Shop space has been included, but not as a line of shops underneath an apartment building. They are generally one shop space on a corner of an apartment block & one already looks set to be a café.   In comparison, The Revolution apartments in Marrickville currently have a DA to make the large shop space underneath the apartments into a gambling den serving alcohol until something like 2am.

It’s all very new right now & much of the development is still being built. However, what they have done is show that high-rise living can be built in a way that seriously respects the well-being of the people who will live there.

The norm in high density should be room to move outside, green leafy streets & quiet spaces within & around the complex. Seems that many developers surrender their social responsibility to provide adequate green space in their developments to the possibility that there may be a public park nearby.  New high-rise development should not be squashed-in to maximize profit.  In this development, they seem to be taking their social responsibilities seriously.  Kudos.

Marrickville municipality developers and councilors who go for substandard plans should learn a lesson from this development. Architects should learn not to downgrade what designs & facilities they put into their plans to just what the law requires. We must keep in mind that our municipality has the lowest ratio of green public space across the country.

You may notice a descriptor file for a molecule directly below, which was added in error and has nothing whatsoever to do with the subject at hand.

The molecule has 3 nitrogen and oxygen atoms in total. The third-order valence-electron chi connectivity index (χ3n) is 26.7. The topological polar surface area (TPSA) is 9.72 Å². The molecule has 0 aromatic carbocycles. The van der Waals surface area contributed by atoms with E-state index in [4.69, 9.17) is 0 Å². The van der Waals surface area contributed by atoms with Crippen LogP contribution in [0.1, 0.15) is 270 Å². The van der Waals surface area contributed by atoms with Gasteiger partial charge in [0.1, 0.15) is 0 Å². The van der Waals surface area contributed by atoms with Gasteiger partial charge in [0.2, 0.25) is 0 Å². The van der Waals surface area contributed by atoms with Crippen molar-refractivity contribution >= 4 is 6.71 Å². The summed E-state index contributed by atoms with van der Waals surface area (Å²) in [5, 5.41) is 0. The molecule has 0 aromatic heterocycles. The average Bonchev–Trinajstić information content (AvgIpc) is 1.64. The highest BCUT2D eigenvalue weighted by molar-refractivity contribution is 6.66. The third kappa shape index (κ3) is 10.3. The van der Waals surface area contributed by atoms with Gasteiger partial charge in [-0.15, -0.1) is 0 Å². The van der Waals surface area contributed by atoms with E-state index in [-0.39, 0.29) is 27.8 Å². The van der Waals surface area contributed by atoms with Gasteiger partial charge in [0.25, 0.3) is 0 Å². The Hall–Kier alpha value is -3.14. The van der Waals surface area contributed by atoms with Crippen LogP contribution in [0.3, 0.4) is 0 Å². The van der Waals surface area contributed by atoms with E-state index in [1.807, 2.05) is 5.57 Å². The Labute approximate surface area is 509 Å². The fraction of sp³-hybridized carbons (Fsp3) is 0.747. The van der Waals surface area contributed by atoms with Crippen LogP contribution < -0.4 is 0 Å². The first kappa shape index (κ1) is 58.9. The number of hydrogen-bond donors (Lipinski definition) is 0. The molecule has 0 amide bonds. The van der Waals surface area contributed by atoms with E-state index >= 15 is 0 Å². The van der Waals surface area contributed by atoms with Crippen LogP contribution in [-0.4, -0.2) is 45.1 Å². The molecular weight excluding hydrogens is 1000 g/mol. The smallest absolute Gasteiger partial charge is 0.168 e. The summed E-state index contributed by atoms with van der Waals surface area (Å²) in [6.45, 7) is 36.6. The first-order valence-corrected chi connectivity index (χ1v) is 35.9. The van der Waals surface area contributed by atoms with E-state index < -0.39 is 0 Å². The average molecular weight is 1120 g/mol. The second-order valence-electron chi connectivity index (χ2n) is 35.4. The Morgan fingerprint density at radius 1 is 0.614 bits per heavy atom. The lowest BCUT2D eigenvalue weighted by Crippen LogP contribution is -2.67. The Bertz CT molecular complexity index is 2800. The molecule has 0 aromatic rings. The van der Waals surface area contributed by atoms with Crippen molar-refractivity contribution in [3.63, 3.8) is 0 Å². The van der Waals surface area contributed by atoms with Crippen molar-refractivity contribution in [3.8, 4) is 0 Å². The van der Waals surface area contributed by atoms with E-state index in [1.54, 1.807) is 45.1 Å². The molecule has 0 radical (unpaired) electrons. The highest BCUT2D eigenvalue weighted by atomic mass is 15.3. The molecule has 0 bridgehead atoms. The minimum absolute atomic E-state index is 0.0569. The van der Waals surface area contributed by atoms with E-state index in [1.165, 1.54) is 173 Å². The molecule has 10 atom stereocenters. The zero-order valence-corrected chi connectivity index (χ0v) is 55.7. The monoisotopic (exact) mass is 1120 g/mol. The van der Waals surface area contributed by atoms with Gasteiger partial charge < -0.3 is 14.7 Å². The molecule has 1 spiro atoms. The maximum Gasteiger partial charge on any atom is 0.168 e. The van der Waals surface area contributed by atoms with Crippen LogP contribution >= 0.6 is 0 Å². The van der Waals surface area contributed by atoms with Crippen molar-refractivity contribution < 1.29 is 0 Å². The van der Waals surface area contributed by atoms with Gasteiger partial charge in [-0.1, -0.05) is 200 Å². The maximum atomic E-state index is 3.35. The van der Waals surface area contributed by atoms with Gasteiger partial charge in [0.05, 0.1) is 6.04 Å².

Even if Marrickville municipality developers, architects & councillors do not wish to play a leadership role, they can as a minimum just follow good examples, like this development, which is just a few metres outside our municipality.

Another section beside the rail line.  Street trees are still being planted.

Another section beside the rail line. Street trees are still being planted.  This verge is a swale to capture water that comes down from the rail line.

Everywhere are verge gardens on either side of the path.  Nowhere does concrete actually meet the building wall.

Everywhere are verge gardens on either side of the path. It’s only in a few places where concrete actually meets the building wall.

A tree outside every unit, plus a verge garden & street trees.  Before long this area will be very leafy, green, cool & shady.

A tree outside every unit, plus a verge garden & street trees. Before long this area will be very leafy, green, cool & shady.

This is a new development next door where people are already living.  Note the tall gum trees everywhere.  There are also lots of other big shady trees in this development, including fig trees.

This is a new development next door where people are already living. Note the tall gum trees everywhere. There is tons of landsaping & also lots of other big shady trees in this development, including fig trees.  This is far better than a high-rise apartment block built directly to the footpath.  

Showing the boundary of the proposed Victoria Road Precinct. Click to enlarge.

Showing the boundary of the proposed 18-hectare Victoria Road Precinct. Click to enlarge.

Call me naïve, but what much of what I learnt during the Council Meetings I observed came as a surprise. One of the most important insights was the incremental changes, brick by brick, & the Victoria Road Precinct is a great example.